(package-install 'company))

(require 'company)
;; Enable company mode in all buffers
(add-hook 'after-init-hook 'global-company-mode)
;; Set company backends for lsp-mode
(push 'company-capf company-backends)

;;; lsp-mode
(unless (package-installed-p 'lsp-mode)
  (package-install 'lsp-mode))

(require 'lsp-mode)
;; Enable lsp-mode in rustic-mode
(add-hook 'rustic-mode-hook #'lsp)
;; Use company-capf as the completion provider
(add-hook 'lsp-mode-hook (lambda () (set (make-local-variable 'company-backends) '(company-capf))))

;; Enable rustfmt on save
(setq rustic-format-on-save t)

;; Enable inlay hints
(setq lsp-rust-analyzer-display-inlay-hints t)
(setq lsp-inlay-hints-mode t)

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We will also add keybindings for common Rust/Cargo commands, such a build, run, test, format, check and clippy.

;;; Speedbar for Rust
  :states '(normal visual emacs)
  :keymaps 'override
  "l" '(:ignore t :which-key "Language")
  "r" '(:ignore t :which-key "Rust"))

  :states '(normal visual emacs)
  :keymaps 'override
  "l r b" '(rustic-cargo-build :which-key "Build")
  "l r r" '(rustic-cargo-run :which-key "Run")
  "l r t" '(rustic-cargo-test :which-key "Test")
  "l r f" '(rustic-cargo-fmt :which-key "Format")
  "l r c" '(rustic-cargo-check :which-key "Check")
  "l r p" '(rustic-cargo-clippy :which-key "Clippy"))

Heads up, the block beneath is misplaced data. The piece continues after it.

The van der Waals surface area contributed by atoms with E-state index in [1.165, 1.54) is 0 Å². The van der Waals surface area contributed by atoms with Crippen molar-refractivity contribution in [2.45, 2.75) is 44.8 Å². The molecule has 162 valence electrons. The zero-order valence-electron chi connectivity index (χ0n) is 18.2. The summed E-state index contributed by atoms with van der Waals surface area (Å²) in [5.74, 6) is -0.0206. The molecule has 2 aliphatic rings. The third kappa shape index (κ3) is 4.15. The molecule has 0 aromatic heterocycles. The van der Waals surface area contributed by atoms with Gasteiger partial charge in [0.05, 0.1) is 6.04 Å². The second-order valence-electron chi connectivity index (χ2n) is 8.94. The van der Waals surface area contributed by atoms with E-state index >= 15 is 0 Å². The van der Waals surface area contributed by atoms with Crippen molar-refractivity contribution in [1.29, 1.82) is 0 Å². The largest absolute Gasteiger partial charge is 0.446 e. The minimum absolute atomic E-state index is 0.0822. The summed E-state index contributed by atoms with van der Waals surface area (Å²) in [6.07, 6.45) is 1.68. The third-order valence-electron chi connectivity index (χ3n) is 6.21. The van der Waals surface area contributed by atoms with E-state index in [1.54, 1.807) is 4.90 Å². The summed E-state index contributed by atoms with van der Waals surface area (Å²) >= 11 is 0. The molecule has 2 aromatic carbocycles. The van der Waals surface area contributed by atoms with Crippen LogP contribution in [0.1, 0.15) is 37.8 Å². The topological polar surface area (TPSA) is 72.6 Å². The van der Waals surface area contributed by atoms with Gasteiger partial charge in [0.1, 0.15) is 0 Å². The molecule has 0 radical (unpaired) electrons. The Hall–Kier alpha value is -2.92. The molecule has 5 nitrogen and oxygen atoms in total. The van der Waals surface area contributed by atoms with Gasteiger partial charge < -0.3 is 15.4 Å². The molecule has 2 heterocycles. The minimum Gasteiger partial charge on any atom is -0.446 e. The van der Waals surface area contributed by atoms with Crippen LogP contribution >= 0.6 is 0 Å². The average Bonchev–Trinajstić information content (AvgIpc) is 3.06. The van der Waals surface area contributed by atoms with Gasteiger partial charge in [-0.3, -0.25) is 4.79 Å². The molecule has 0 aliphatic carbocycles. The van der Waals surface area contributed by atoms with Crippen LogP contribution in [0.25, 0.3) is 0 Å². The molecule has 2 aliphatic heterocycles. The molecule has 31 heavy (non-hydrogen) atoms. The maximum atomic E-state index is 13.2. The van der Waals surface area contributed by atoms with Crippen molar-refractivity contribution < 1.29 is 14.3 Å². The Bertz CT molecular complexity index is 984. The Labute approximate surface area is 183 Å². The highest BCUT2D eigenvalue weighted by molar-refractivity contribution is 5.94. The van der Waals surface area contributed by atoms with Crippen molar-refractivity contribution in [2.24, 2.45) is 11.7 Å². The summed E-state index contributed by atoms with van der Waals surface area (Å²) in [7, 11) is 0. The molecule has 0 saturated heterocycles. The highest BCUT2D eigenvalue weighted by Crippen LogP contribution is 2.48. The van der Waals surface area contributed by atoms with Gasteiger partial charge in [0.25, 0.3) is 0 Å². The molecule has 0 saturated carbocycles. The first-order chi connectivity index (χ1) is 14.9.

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Python: The Serpent’s Atoll

In this section, we make Python programming in Emacs a breeze by integrating the Elpy12 package. Elpy adds a multitude of enhancements to the Python editing experience, including code navigation, automatic formatting, refactoring helpers, and more.

First, we check if Elpy is installed and install it if necessary:

(unless (package-installed-p 'elpy)
  (package-install 'elpy))
(require 'elpy)

Next, we enable Elpy for all Python buffers and configure IPython to be the default Python interpreter:

(setq python-shell-interpreter "ipython"
      python-shell-interpreter-args "-i --simple-prompt")

We also specify the Python 3 interpreter for Elpy’s RPC and enable the Python Language Server Protocol (LSP) for Python mode:

(setq elpy-rpc-python-command "python3")
(add-hook 'python-mode-hook #'lsp-deferred)
(setq lsp-python-ms-python-executable-cmd "python3")

Flycheck13, a modern syntax checking package, is then configured to replace Elpy’s default Flymake:

(when (require 'flycheck nil t)
  (setq elpy-modules (delq 'elpy-module-flymake elpy-modules))
  (add-hook 'elpy-mode-hook 'flycheck-mode))

Our scripting journey gets even more exciting as we set sail to the land of Virtual Environments. We define a function set-python-virtualenv that automatically sets the Python virtual environment based on the Projectile project root:

(defun set-python-virtualenv ()
  "Set `python-shell-virtualenv-root' based on projectile's project root."
  ... )
(add-hook 'python-mode-hook 'set-python-virtualenv)